By Karim Talbi (AFP) – Apr 5, 2010
MARJAH, Afghanistan — US special forces have a novel weapon in the fight to expel Taliban from a desolate and war-weary farming community in southern Afghanistan -- heavy metal music.
When insurgents open fire in Marjah, an armoured vehicle wired up to powerful speakers blasts out country, heavy metal and rock music so loudly it can be heard up to two kilometres (one mile) away.
The playlist has been hand-selected to annoy the Taliban, according to one US special forces officer.
"Taliban hate that music," said the sergeant involved in covert psychological operations, or "psy ops", in the area in Helmand province.
"Some locals complain but it's a way to push them to choose. It's motivating Marines as well," he added after one deafening round of several hours including tracks from The Offspring, Metallica and Thin Lizzy.
The officer said they also broadcast messages from the Afghan government, as well as threats to the Taliban -- there are no obscenities, "but we tell them they're gonna die", he smiled.
How effective the method is in sending the Taliban running for cover is difficult to tell, but local children certainly don't like it -- many of them cover their ears from the onslaught of loud bass guitars and drums.
Lieutenant Colonel Brian Christmas -- the commander of US Marines in northern Marjah -- said he was unaware of the musical psy ops.
"It's inappropriate," he told AFP, mindful that a major part of the counter-insurgency plan is focused on winning over Afghans from the insurgents.
"I'm going to ask this to stop right now."
Music or no music, two months after 15,000 US, Afghan and NATO troops launched in Marjah what was billed as the biggest offensive against the Taliban in nearly nine years of war, fear of the Taliban remains palpable among locals.
"Taliban go into homes everyday, harming residents, accusing us of being spies," said Salam, a young Afghan just freed from the hands of Taliban kidnappers by a contingent of US troops.
The 23-year-old, who lives with his parents, grows poppy, the crop made into heroin and shipped across the globe as part of Afghanistan's three-billion-dollar illicit drugs industry, which fuels the insurgency.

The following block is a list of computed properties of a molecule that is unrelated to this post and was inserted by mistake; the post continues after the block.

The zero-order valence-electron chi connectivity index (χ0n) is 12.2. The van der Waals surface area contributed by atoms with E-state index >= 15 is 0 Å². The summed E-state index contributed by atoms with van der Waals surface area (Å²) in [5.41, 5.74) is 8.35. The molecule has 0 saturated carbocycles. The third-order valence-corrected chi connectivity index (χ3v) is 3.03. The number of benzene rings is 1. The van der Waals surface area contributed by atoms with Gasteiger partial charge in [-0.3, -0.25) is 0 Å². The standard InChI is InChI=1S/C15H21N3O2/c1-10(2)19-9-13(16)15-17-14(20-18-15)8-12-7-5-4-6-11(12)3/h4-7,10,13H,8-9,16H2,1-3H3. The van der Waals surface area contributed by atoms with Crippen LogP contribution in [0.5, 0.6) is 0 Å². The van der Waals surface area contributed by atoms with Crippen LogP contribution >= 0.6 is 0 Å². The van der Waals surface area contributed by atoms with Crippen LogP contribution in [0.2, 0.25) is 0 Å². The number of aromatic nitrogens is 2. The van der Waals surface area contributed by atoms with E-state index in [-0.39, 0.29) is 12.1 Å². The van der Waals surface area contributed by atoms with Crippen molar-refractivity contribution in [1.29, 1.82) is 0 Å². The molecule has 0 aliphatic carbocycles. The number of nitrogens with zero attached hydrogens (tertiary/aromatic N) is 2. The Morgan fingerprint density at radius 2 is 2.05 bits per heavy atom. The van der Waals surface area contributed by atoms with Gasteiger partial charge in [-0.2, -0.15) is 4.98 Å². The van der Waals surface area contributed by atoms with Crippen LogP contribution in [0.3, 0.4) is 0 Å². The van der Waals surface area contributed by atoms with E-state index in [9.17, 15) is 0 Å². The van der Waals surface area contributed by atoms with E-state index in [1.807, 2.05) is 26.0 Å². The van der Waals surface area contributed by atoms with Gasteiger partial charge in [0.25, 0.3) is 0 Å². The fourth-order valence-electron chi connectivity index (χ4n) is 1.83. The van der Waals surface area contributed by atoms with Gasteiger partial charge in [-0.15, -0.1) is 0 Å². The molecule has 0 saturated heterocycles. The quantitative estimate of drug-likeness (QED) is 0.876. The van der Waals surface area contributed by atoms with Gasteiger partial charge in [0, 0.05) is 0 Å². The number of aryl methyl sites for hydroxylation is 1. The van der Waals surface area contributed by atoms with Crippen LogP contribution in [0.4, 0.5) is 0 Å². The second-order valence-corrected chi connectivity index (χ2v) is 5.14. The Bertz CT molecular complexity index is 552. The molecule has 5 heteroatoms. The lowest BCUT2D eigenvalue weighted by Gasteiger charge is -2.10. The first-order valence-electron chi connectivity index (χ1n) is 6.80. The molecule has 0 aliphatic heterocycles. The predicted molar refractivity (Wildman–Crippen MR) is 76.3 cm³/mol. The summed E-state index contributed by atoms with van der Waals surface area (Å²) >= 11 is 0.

Salam said he had been kidnapped that very morning by three Taliban while traipsing to the fields and told he would be beheaded if he spied for the Americans.
Luckily for him, US Marines just happened to be passing and attacked the house where he was being held. Six Taliban managed to escape but the Americans found Salam, prostrate but unharmed.
Local governor Haji Zahir and US Marines say suspected Taliban beheaded a man in early March and that a tribal elder who had cooperated with the Americans was shot dead with three bullets to the chest.
According to copies given to AFP by Marines and tribal elders, the Taliban are also still handing out hand-written leaflets threatening to chop off residents' heads if they cooperate with foreign forces.
The United States' strategy is designed to weaken the Taliban and establish government rule, eventually allowing American troops to start leaving in mid-2011.
But US personnel admit that, while Afghans fear the Taliban, they don't exactly have faith in the foreign troops either.
"They don't help us for the moment, we've not been here long enough to establish trust," said Lieutenant Brandon White, a US Marines officer in northwestern Marjah.
Meanwhile the insurgency rages on. Nine homemade bombs -- the rebels' weapon of choice -- exploded in just one recent 24-hour period near where US troops have set up base, slightly wounding two soldiers.
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